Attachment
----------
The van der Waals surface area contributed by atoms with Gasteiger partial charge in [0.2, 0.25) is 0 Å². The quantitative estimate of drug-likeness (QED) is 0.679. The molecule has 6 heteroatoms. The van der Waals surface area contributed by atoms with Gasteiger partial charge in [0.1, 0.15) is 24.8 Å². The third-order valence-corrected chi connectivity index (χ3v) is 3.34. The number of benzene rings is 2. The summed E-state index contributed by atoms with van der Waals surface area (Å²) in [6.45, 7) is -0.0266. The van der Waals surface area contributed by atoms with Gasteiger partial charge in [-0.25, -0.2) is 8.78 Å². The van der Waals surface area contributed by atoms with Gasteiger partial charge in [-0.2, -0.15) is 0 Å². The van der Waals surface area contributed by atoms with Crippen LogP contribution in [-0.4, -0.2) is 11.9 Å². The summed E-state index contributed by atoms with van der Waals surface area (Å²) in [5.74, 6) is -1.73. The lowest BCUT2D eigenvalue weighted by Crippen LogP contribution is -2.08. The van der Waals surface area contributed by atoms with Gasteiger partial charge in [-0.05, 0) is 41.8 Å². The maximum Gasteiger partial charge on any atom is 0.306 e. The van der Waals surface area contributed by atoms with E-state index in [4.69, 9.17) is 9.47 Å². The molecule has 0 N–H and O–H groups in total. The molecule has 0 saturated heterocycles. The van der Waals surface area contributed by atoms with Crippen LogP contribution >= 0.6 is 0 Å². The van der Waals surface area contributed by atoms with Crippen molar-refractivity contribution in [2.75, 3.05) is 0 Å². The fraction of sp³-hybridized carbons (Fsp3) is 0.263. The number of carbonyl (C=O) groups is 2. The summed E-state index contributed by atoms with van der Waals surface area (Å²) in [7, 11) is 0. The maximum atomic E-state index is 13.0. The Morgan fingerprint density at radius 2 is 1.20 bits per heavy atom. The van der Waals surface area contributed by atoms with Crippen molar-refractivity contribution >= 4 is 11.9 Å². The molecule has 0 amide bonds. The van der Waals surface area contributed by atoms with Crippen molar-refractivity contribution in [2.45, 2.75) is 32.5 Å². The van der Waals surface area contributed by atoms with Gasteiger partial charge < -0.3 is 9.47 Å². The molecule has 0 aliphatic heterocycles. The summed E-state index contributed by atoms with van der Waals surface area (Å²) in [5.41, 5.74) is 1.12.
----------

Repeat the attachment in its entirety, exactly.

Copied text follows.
The van der Waals surface area contributed by atoms with Gasteiger partial charge in [0.2, 0.25) is 0 Å². The quantitative estimate of drug-likeness (QED) is 0.679. The molecule has 6 heteroatoms. The van der Waals surface area contributed by atoms with Gasteiger partial charge in [0.1, 0.15) is 24.8 Å². The third-order valence-corrected chi connectivity index (χ3v) is 3.34. The number of benzene rings is 2. The summed E-state index contributed by atoms with van der Waals surface area (Å²) in [6.45, 7) is -0.0266. The van der Waals surface area contributed by atoms with Gasteiger partial charge in [-0.25, -0.2) is 8.78 Å². The van der Waals surface area contributed by atoms with Gasteiger partial charge in [-0.2, -0.15) is 0 Å². The van der Waals surface area contributed by atoms with Crippen LogP contribution in [-0.4, -0.2) is 11.9 Å². The summed E-state index contributed by atoms with van der Waals surface area (Å²) in [5.74, 6) is -1.73. The lowest BCUT2D eigenvalue weighted by Crippen LogP contribution is -2.08. The van der Waals surface area contributed by atoms with Gasteiger partial charge in [-0.05, 0) is 41.8 Å². The maximum Gasteiger partial charge on any atom is 0.306 e. The van der Waals surface area contributed by atoms with E-state index in [4.69, 9.17) is 9.47 Å². The molecule has 0 N–H and O–H groups in total. The molecule has 0 saturated heterocycles. The van der Waals surface area contributed by atoms with Crippen LogP contribution >= 0.6 is 0 Å². The van der Waals surface area contributed by atoms with Crippen molar-refractivity contribution in [2.75, 3.05) is 0 Å². The fraction of sp³-hybridized carbons (Fsp3) is 0.263. The number of carbonyl (C=O) groups is 2. The summed E-state index contributed by atoms with van der Waals surface area (Å²) in [7, 11) is 0. The maximum atomic E-state index is 13.0. The Morgan fingerprint density at radius 2 is 1.20 bits per heavy atom. The van der Waals surface area contributed by atoms with Crippen molar-refractivity contribution >= 4 is 11.9 Å². The molecule has 0 amide bonds. The van der Waals surface area contributed by atoms with Crippen molar-refractivity contribution in [2.45, 2.75) is 32.5 Å². The van der Waals surface area contributed by atoms with Gasteiger partial charge < -0.3 is 9.47 Å². The molecule has 0 aliphatic heterocycles. The summed E-state index contributed by atoms with van der Waals surface area (Å²) in [5.41, 5.74) is 1.12.